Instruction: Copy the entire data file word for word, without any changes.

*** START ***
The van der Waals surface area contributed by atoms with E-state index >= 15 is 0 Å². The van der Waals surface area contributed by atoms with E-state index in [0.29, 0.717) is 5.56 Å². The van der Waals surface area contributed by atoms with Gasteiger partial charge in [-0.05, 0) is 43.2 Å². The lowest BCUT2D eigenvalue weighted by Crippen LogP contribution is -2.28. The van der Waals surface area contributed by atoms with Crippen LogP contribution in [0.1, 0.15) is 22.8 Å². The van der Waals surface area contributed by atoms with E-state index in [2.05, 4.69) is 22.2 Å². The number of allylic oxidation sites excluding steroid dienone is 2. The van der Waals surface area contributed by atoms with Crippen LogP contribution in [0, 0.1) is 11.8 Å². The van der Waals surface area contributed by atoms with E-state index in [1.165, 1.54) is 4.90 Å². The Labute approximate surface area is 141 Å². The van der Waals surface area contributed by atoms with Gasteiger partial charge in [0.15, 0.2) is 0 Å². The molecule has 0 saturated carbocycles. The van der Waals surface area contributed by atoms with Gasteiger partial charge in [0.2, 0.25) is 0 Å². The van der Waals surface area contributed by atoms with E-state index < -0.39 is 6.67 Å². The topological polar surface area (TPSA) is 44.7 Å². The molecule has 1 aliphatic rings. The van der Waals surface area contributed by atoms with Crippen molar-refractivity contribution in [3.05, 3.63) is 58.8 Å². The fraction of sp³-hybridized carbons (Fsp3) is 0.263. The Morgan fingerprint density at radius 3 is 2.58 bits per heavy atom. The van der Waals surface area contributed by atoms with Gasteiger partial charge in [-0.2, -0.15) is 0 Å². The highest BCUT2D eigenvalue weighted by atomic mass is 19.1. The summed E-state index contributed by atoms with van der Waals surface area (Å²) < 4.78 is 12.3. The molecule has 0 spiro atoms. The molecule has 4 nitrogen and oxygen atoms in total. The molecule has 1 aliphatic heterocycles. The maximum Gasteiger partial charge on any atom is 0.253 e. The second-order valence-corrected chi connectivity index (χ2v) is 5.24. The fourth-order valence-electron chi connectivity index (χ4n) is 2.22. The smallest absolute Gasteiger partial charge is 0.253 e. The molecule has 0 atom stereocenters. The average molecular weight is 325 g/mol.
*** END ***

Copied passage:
The van der Waals surface area contributed by atoms with E-state index >= 15 is 0 Å². The van der Waals surface area contributed by atoms with E-state index in [0.29, 0.717) is 5.56 Å². The van der Waals surface area contributed by atoms with Gasteiger partial charge in [-0.05, 0) is 43.2 Å². The lowest BCUT2D eigenvalue weighted by Crippen LogP contribution is -2.28. The van der Waals surface area contributed by atoms with Crippen LogP contribution in [0.1, 0.15) is 22.8 Å². The van der Waals surface area contributed by atoms with E-state index in [2.05, 4.69) is 22.2 Å². The number of allylic oxidation sites excluding steroid dienone is 2. The van der Waals surface area contributed by atoms with Crippen LogP contribution in [0, 0.1) is 11.8 Å². The van der Waals surface area contributed by atoms with E-state index in [1.165, 1.54) is 4.90 Å². The Labute approximate surface area is 141 Å². The van der Waals surface area contributed by atoms with Gasteiger partial charge in [0.15, 0.2) is 0 Å². The molecule has 0 saturated carbocycles. The van der Waals surface area contributed by atoms with Gasteiger partial charge in [0.2, 0.25) is 0 Å². The van der Waals surface area contributed by atoms with E-state index < -0.39 is 6.67 Å². The topological polar surface area (TPSA) is 44.7 Å². The molecule has 1 aliphatic rings. The van der Waals surface area contributed by atoms with Crippen molar-refractivity contribution in [3.05, 3.63) is 58.8 Å². The fraction of sp³-hybridized carbons (Fsp3) is 0.263. The Morgan fingerprint density at radius 3 is 2.58 bits per heavy atom. The van der Waals surface area contributed by atoms with Gasteiger partial charge in [-0.2, -0.15) is 0 Å². The highest BCUT2D eigenvalue weighted by atomic mass is 19.1. The summed E-state index contributed by atoms with van der Waals surface area (Å²) < 4.78 is 12.3. The molecule has 0 spiro atoms. The molecule has 4 nitrogen and oxygen atoms in total. The molecule has 1 aliphatic heterocycles. The maximum Gasteiger partial charge on any atom is 0.253 e. The second-order valence-corrected chi connectivity index (χ2v) is 5.24. The fourth-order valence-electron chi connectivity index (χ4n) is 2.22. The smallest absolute Gasteiger partial charge is 0.253 e. The molecule has 0 atom stereocenters. The average molecular weight is 325 g/mol.